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Codependency In Relationships Isn't Good

   By: Terry Olmort

Codependency In Relationships

There are a lot of things that can go wrong in a relationship, and codependency is a huge one. There is a difference between depending on someone, and enabling someone to live a lie. One of the most common definitions of codependency in relationships is when one spouse enables bad behavior in another. For example, when one spouse exhibits signs of alcoholism, the other may enable them without realizing what they are doing. They may ignore what is going on, or do things to allow them to continue. This might mean making excuses for them, and even doing things like buying them alcohol.

In normal relationships, spouses sometimes help each other out. However, when there is codependency in relationships, this is something that gets in the way of the normal functions of life. Often, the help that one spouse feels they are giving is actually hurting the other person. Enabling someone to drink or do drugs is not what is best, but getting someone help may threaten the dynamic of the relationship, and that is too scary for some to deal with. Rather than risk change, or even losing that person, those is codependent relationships allow things to continue, even when those conditions are less than ideal.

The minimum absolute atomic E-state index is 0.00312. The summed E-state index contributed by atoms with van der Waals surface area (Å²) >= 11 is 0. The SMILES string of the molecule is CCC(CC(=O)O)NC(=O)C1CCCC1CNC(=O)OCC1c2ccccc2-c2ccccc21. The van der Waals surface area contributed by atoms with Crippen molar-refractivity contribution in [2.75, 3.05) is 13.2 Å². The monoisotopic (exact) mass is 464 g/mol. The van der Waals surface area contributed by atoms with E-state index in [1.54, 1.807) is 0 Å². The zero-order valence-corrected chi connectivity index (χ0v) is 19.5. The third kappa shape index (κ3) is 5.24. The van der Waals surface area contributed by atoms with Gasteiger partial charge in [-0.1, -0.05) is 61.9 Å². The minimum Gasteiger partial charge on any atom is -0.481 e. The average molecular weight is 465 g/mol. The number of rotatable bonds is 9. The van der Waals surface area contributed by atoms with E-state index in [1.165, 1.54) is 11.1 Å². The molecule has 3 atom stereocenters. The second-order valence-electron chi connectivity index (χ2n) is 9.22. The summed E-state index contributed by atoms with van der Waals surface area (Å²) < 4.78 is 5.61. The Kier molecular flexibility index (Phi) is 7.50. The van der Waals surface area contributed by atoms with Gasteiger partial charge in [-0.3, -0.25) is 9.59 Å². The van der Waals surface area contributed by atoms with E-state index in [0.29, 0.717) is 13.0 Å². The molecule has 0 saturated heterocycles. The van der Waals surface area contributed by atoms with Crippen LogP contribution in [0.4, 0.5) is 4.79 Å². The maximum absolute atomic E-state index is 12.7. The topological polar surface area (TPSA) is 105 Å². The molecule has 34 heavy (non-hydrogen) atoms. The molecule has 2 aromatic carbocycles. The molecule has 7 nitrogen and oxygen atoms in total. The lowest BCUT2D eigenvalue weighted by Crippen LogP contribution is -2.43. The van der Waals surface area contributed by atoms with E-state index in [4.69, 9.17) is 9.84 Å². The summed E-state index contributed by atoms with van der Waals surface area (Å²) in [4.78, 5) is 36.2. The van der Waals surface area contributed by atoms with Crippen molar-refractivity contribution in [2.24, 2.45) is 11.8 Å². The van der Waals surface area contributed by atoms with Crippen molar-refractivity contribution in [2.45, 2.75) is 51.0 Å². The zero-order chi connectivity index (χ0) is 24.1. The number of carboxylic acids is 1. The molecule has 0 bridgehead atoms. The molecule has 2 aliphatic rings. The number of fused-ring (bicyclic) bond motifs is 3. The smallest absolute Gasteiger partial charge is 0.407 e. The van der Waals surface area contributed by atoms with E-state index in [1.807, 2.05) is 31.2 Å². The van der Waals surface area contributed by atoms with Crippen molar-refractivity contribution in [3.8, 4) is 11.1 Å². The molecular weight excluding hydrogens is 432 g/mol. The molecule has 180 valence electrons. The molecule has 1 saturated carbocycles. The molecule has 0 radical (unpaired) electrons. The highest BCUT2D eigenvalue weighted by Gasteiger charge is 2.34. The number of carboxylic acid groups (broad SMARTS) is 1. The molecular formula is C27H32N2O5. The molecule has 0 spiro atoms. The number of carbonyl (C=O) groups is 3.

Codependency in relationships does not have to be about drugs and alcohol. Some spouses can enable another spouse to continue with habits that are not for the best. When one depends on the other too much, it almost becomes more of a parent-child relationship more so than a marriage of two individuals. This can be dangerous because the dependent partner will do anything they can to keep the marriage where they want it to be. That might mean putting up with abuse, or with a serial cheater. The other spouse becomes dependent on the enabler to make them feel that what they are doing is okay, even when deep down they know it is not.

If you have any suspicions that you may be prone to codependency in relationships, there are probably reasons from your past that make you this way. You don't have to go from one relationship that is codependent to another of the same kind. Instead, seek out therapy and support. Both are available and both are very helpful. Therapy can help you understand why you seek codependent types of relationships, and what you can do for yourself that allows you to find much healthier ones in the future.

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